Duck Breed Focus - Aylesbury

Discussion in 'Ducks' started by sumi, Feb 6, 2016.

  1. sumi

    sumi Égalité Staff Member

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    The Aylesbury duck originates from the early 18th Century from the town of Aylesbury in Buckinghamshire, England where it became a profitable cottage industry supplying the demands of London’s Markets. Originally called ‘White English’ until 1815, they became known as Aylesbury Ducks. The most popular area in Aylesbury (and also one of the poorest), where the ducks were reared became known as ‘Duck End’. The ducks often lived inside the cottages of their owners, which made conditions very unsanitary.
    The First World War negatively affected the duck industry in Buckinghamshire, and by the 1950's, there was only one good flock of this breed left. The Second World War further affected the breed and by then, Duck rearing in Aylesbury had almost disappeared completely. During the late 1900's however, the Aylesbury began to gain popularity a bit and with this interest, the breed were further developed and by the 20th century, the Aylesbury had been split into meat and show bird categories.
    Larger duck rearing industries started to supply the demand for duck meat and eggs and the Pekin duck that was introduced in 1873 had been bred specifically for eggs and meat, which helped diminish the popularity of the Aylesbury. Today, the Aylesbury breed is on endangered species lists, one of which being the American Livestock Breeds Conservancy.
    Details:

    Purpose: Dual, egg laying and meat
    Egg colour: White, tinted, green
    Breed colour/variety: White plumage, pink bill, orange feet
    Weight: Drake, 11 lbs; Duck 10 lbs

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    Pic by @chickfinland

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    Pic by @chickfinland

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    Pic by @nissa_loves_cats

    BYC Breed Reviews:

    https://www.backyardchickens.com/products/aylesbury

    BYC Breed Discussion:

    https://www.backyardchickens.com/t/263887/aylesbury-ducks/0_30

    Do you own Aylesbury ducks? Are you an Aylesbury breeder? If so, please reply to this thread with the your thoughts and experiences, including:

    · What made you decide to get this breed?
    · Do you own them for fun? Breeding? Some other purpose?
    · What are your favorite characteristics about this breed?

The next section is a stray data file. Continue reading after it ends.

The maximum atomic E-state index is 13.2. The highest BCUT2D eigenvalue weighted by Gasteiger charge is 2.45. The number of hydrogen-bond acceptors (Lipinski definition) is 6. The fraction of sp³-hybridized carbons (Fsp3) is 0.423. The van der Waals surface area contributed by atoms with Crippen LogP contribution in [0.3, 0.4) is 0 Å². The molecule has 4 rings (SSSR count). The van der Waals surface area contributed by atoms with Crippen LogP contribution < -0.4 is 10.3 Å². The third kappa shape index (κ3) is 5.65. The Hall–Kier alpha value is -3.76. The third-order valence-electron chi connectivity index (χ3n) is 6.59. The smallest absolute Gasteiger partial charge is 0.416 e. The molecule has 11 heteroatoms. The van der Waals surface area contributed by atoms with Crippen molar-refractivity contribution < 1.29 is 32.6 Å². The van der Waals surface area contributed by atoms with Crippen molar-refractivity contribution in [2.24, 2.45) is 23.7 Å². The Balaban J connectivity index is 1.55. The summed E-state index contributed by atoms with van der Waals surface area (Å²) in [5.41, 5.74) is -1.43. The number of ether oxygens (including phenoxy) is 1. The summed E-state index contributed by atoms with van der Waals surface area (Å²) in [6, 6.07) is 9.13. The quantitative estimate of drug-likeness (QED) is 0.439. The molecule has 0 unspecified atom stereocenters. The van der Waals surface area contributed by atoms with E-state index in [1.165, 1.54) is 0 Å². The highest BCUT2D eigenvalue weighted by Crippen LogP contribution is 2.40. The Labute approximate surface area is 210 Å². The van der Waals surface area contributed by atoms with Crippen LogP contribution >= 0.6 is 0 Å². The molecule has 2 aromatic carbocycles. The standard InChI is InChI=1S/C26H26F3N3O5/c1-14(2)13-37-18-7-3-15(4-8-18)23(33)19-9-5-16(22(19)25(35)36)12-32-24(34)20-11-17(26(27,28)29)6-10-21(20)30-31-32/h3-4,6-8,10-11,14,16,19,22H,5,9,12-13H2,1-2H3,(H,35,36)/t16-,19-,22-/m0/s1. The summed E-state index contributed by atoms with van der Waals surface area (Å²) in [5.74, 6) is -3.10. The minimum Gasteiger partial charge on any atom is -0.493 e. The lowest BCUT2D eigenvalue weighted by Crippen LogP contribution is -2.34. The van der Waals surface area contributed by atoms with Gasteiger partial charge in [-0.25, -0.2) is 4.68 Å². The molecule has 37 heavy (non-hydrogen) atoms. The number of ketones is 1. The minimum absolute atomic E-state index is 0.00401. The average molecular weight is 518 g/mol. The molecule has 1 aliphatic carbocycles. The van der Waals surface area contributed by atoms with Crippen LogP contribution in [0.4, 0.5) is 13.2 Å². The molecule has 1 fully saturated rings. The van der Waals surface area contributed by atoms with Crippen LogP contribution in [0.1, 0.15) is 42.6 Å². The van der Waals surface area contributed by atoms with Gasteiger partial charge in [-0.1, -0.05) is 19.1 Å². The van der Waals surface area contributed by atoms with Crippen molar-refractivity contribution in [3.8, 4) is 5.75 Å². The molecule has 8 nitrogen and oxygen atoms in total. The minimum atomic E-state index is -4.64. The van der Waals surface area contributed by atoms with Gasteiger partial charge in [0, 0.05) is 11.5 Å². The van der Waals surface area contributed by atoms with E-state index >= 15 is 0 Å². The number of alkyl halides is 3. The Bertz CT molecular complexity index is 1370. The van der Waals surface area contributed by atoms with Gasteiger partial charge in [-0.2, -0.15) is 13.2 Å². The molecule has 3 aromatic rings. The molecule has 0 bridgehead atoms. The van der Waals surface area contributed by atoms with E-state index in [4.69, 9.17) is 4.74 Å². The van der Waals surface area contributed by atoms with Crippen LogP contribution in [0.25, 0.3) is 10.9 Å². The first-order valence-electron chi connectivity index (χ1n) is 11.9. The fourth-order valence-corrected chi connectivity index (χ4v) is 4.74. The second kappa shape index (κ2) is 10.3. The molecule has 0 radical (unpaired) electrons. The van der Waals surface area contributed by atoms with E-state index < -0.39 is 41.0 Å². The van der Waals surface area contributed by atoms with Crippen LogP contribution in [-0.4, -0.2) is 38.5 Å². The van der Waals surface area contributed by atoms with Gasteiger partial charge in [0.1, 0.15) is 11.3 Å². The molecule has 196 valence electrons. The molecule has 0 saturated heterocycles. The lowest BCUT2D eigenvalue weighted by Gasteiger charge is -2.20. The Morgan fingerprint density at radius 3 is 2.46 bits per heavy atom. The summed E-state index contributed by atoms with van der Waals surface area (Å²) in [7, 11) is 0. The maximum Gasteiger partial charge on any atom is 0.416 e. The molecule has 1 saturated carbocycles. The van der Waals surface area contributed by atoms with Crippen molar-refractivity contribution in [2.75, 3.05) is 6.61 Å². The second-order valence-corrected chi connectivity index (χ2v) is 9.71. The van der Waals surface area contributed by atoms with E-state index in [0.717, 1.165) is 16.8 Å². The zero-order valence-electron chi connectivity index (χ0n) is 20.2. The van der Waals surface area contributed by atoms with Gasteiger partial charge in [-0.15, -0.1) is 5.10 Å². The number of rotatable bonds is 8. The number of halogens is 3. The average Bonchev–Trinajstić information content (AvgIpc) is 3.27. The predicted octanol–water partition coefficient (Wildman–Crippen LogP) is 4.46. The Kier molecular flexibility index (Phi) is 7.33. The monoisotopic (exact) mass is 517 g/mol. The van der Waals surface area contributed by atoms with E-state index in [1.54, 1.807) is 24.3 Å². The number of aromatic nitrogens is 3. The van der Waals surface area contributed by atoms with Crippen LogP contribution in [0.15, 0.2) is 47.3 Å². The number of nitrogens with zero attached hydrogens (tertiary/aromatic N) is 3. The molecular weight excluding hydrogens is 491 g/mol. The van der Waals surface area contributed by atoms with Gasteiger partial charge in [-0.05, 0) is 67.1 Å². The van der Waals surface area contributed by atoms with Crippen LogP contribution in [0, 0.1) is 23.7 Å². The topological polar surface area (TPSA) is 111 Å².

· Post some pics of your birds; male/female, chicks, eggs, etc!
     
    1 person likes this.
  2. Miss Lydia

    Miss Lydia Running over with Blessings Premium Member

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    Thank you Sumi for showcasing this breed. I hope we have some members who have them and they will show alot of pics and comments about them. It's wonderful they were not lost forever.
     
    1 person likes this.
  3. N F C

    N F C Home in WY Premium Member

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    x2 on Miss Lydia's comments!
     
  4. macgro7

    macgro7 Chillin' With My Peeps

    The pure Aylesbury are slow growing massive birds with WHITE/PINKISH beak - never orange or yellow. Most white ducks in UK are advertised as Aylesbury but most of them are crosses with pekin (not even pure pekin...).
    I love the pure exhibition Aylesbury. I very read that there only two herds of pure commercial Aylesbury left in the UK [​IMG]
     
  5. Miss Lydia

    Miss Lydia Running over with Blessings Premium Member

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    That's sad. Maybe you should begin to bring them back @macgro7
     
  6. ViolinPlayer123

    ViolinPlayer123 Chillin' With My Peeps

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    And only 4 in the U.S. :(
     
  7. Miss Lydia

    Miss Lydia Running over with Blessings Premium Member

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    Wow [​IMG]
     
  8. macgro7

    macgro7 Chillin' With My Peeps

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    They actually Aylesbury ducks. Beautiful large birds. Nothing like the pekin.
     
  9. macgro7

    macgro7 Chillin' With My Peeps

    I have a dilemma: should I breed exhibition Aylesbury or even more endangered and much smaller (cheaper to feed) Dutch Hookbills? At the moment I don't have the facilities to keep both breeds and breed them true to their breed standards as I would have keep them together [​IMG]
     
    Last edited: Feb 12, 2016
  10. Miss Lydia

    Miss Lydia Running over with Blessings Premium Member

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    If it was me having to make this decision I'd probably want to go with the more endangered. Plus i love the look of the Hook Bill.
     

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